The temptation in exhibit design is often to incorporate as many guest, staff, and donor favorites as possible, but Riverbanks Zoo and Garden shows us that sometimes, doing less is better.    


Invite Guests to Be Part of the Story of Conservation.
In addition to enhanced animal wellbeing, Riverbanks Zoo and Garden was clear on another goal – to inspire and empower its guests to join them in the conservation of wild life and wild places.  At the intersection of the human and animal experience, Zoos and Aquariums are uniquely positioned to move communities to action.  Historically, conservation work was done behind the scenes at Riverbanks Zoo and Garden, but ARCC showcases this work through expansive glass windows into two conservation labs – the coral lab, which supports Florida Reef Tract coral conservation and a terrestrial lab, supporting populations of geckos from around the globe.  This peek into the science of conservation has fascinated even ARCC’s youngest guests and may plant a seed in the next Jacques Cousteau, Ernest Everett Just, Sylvia Earle, or Wangari Maathai. 

Behavior change science shows that providing an opportunity to take action after an experience like ARCC that builds empathy and awareness is a powerful step in developing a conservation ethos.  Riverbanks Zoo and Garden did just that by incorporating a low-tech call to action at the exit, providing its guests with easy touch pads for indicating their support of conservation projects around the globe.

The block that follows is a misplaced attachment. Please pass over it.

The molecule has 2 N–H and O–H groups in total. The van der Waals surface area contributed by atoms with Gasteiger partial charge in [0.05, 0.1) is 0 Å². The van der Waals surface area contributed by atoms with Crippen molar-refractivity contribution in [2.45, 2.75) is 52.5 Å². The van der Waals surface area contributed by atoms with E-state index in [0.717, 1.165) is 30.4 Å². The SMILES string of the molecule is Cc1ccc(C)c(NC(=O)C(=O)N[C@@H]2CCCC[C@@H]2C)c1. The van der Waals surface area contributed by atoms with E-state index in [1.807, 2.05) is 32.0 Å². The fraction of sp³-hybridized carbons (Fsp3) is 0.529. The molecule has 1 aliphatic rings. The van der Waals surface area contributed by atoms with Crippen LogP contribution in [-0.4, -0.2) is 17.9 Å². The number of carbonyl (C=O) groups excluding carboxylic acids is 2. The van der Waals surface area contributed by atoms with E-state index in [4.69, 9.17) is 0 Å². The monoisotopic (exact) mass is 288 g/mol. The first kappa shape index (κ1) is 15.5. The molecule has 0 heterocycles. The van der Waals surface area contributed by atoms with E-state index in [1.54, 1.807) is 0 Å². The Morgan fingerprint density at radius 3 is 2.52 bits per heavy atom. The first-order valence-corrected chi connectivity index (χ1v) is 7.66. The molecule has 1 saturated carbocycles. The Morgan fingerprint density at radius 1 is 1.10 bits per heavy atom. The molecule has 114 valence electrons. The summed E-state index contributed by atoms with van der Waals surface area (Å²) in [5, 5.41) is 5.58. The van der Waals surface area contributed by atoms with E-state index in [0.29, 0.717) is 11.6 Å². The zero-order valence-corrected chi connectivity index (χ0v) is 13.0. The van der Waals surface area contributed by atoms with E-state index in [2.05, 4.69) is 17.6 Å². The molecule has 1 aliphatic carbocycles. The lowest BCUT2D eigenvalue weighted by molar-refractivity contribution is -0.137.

Deadlines Are Both Arbitrary and Necessary. 
When asked what she would do differently in their next construction project, Lochlan reflected on deadlines; who sets them, what is driving them, and what is sacrificed to meet them?  While deadlines serve an important purpose in planning and coordinating complex projects and providing a sense of structure, prioritization, focus, and evaluation, they can also be arbitrary or imposed simply to create a sense of urgency.  To avoid undue stress and pressure on individuals and teams, it is important for project leaders to develop a clear rationale for a project schedule and strike a balance between setting realistic, meaningful deadlines that promote productivity while avoiding overly ambitious schedules.    


Renovation Can Be a Path to Sustainability.
In an age of innovation in sustainable practices and technology, renovating an existing building can seem incongruous with an organization’s sustainability goals.  However, while renovating existing buildings may not be feasible or appropriate in every situation, there is a saying that “the greenest building is the one already built”.  Renovation can be a pathway to sustainability by preserving resources through reduced demand for new construction materials, utilizing existing site infrastructure and utilities, and lessening construction waste.    

Riverbanks Zoo and Garden seized opportunities to retrofit with energy-efficient technologies and materials where possible but a key strategy for energy use reduction was intentionality in habitat orientation and species selection for each environment.  For instance, the now desert biome was historically a rainforest environment, but an energy-use analysis led to its transformation, and this has proven to be a more appropriate use of space.  Animals here are well adapted to the expected conditions in the desert biome; the Cayman Island blue iguanas have even been seen basking in the rays of sun shining through the skylight above.    

The Darnall W. and Susan F. Boyd Aquarium & Reptile Conservation Center was designed by TESSERE Zoos.  See more pictures here.